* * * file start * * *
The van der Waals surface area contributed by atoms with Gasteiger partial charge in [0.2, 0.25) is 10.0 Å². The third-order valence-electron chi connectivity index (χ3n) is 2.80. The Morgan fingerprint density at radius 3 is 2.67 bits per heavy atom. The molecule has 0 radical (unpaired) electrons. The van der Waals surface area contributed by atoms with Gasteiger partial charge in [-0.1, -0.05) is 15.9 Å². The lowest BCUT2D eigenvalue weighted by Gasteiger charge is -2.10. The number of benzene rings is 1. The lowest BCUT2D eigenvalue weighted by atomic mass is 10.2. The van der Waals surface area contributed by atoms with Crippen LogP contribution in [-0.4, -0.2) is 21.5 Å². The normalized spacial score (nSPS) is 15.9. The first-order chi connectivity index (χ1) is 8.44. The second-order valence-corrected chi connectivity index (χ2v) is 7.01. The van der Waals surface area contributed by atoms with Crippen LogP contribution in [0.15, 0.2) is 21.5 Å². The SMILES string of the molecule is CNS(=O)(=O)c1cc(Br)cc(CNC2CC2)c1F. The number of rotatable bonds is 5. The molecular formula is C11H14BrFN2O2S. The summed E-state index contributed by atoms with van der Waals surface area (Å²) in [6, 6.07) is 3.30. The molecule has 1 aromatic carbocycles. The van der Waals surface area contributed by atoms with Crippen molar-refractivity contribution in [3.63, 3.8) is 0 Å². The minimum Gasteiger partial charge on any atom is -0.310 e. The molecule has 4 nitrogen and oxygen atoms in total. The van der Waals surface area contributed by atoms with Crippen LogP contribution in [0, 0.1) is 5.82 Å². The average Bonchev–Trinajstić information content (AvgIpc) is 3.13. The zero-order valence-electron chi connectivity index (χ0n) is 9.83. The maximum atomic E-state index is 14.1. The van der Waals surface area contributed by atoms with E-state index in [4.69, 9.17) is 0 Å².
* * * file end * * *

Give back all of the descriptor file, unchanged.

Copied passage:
The van der Waals surface area contributed by atoms with Gasteiger partial charge in [0.2, 0.25) is 10.0 Å². The third-order valence-electron chi connectivity index (χ3n) is 2.80. The Morgan fingerprint density at radius 3 is 2.67 bits per heavy atom. The molecule has 0 radical (unpaired) electrons. The van der Waals surface area contributed by atoms with Gasteiger partial charge in [-0.1, -0.05) is 15.9 Å². The lowest BCUT2D eigenvalue weighted by Gasteiger charge is -2.10. The number of benzene rings is 1. The lowest BCUT2D eigenvalue weighted by atomic mass is 10.2. The van der Waals surface area contributed by atoms with Crippen LogP contribution in [-0.4, -0.2) is 21.5 Å². The normalized spacial score (nSPS) is 15.9. The first-order chi connectivity index (χ1) is 8.44. The second-order valence-corrected chi connectivity index (χ2v) is 7.01. The van der Waals surface area contributed by atoms with Crippen LogP contribution in [0.15, 0.2) is 21.5 Å². The SMILES string of the molecule is CNS(=O)(=O)c1cc(Br)cc(CNC2CC2)c1F. The number of rotatable bonds is 5. The molecular formula is C11H14BrFN2O2S. The summed E-state index contributed by atoms with van der Waals surface area (Å²) in [6, 6.07) is 3.30. The molecule has 1 aromatic carbocycles. The van der Waals surface area contributed by atoms with Crippen molar-refractivity contribution in [3.63, 3.8) is 0 Å². The minimum Gasteiger partial charge on any atom is -0.310 e. The molecule has 4 nitrogen and oxygen atoms in total. The van der Waals surface area contributed by atoms with Crippen LogP contribution in [0, 0.1) is 5.82 Å². The average Bonchev–Trinajstić information content (AvgIpc) is 3.13. The zero-order valence-electron chi connectivity index (χ0n) is 9.83. The maximum atomic E-state index is 14.1. The van der Waals surface area contributed by atoms with E-state index in [4.69, 9.17) is 0 Å².